Outside the ghetto gates, Wolfgang and Kurt lined up and shot another group of prisoners at the ditch. One man, injured and slumping, but not dead, still stood. Wolfgang shot again, and still the man stood.
Wolfgang and Kurt walked over to the man, and Wolfgang used his old schoolboy trick of hitting his legs out from under him. The man finally fell into the ditch, and Wolfgang shot him again for good measure.
They lingered at the edge. Kurt covered his nose and mouth with his hand against the smell of the decaying bodies still piling up. “That stinks,” he said.
“The ditch is almost full,” Wolfgang said. “The ghetto is running out of room. That’s why they’re shipping them out.”
Smiling, Peter drove the truck down the street. When he saw Wolfgang and Kurt examining their fresh kills at the ditch, his eyes squinted into angry slits. Then he jerked the wheel, turned sharply, and headed on a seldom-used side road toward the death ditch.
“What are you doing?” Sloan demanded.
“I know those boys, and I owe them one,” Peter said.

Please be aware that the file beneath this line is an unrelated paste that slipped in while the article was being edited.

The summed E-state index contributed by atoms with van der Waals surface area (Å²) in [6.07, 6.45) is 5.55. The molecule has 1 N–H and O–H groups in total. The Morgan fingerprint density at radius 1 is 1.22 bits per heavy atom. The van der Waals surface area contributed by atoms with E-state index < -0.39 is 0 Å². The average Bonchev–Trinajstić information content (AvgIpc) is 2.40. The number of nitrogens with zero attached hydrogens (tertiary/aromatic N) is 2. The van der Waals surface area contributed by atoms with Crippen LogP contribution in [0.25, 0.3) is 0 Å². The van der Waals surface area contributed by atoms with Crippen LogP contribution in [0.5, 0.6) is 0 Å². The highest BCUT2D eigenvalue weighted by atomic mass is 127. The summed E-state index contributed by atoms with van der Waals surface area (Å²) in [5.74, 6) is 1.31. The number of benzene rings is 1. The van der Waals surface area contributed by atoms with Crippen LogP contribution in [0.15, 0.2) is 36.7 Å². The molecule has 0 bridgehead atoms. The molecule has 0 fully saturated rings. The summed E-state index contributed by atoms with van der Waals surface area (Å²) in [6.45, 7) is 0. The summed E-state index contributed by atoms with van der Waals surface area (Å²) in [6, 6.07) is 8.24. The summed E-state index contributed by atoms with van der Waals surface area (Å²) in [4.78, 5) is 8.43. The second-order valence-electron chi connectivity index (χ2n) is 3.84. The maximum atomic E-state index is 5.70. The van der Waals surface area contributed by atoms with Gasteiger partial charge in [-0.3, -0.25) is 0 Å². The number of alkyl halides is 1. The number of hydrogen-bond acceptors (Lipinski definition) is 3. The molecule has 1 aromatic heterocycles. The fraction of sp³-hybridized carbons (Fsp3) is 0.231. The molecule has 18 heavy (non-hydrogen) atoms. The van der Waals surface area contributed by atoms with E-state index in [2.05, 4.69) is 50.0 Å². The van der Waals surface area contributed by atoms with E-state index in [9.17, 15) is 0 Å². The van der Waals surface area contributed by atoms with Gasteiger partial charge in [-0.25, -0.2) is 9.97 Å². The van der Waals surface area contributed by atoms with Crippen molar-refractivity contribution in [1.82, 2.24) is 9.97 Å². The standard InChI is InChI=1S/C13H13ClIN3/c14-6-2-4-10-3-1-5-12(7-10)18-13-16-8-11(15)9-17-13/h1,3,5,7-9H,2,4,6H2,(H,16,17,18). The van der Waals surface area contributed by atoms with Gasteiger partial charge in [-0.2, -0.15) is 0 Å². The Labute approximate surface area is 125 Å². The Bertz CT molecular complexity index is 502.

“No! No! Pull away! Don’t do this!” Sloan shouted.
Mica pressed his hands on the dashboard. “I knew we shouldn’t let him drive.”
“Stop, Peter!” Sloan yelled in his booming voice. “There is no room for emotions. Personal vendettas will only detour our plans.”
Peter couldn’t pull away. His eyes were fixed, his face emotionless. With the power of the truck under his hands, and Wolfgang and Kurt in his sights, Peter pressed the gas pedal to the floor.
As the truck sped closer, Sloan grew quiet. “More to the right and hold her steady.” Accepting the danger of his destiny had always been one of Sloan’s strong suits.
The truck bounced off the road, barely missing the trees, and drove closer, narrowly missing Wolfgang and Kurt. With looks of horror very similar to those on the faces of the people they’d killed, the two Nazi boys dove into the pit of murdered, decaying bodies to avoid Peter’s vengeful onslaught.
The truck’s wheel rode the edge of the pit. The front right tire lost its solid ground, and, for a moment, the truck was headed into the pit, too.
Peter suddenly jerked the wheel away, and the tires finally grabbed.
The truck careened erratically back through the trees and onto the road. It merged into the traffic of the street, with other cars screeching to a stop and honking.
“You are a very bad driver!” Mica shouted.
Sloan gripped the dashboard in front of him. “That was incredibly stupid!” He paused and took a breath. “And one of the greatest rides of my life!”
“Wish I was driving a garbage truck! Would have been more terrifying to them,” Peter said, his transformation into a merciless commando complete.
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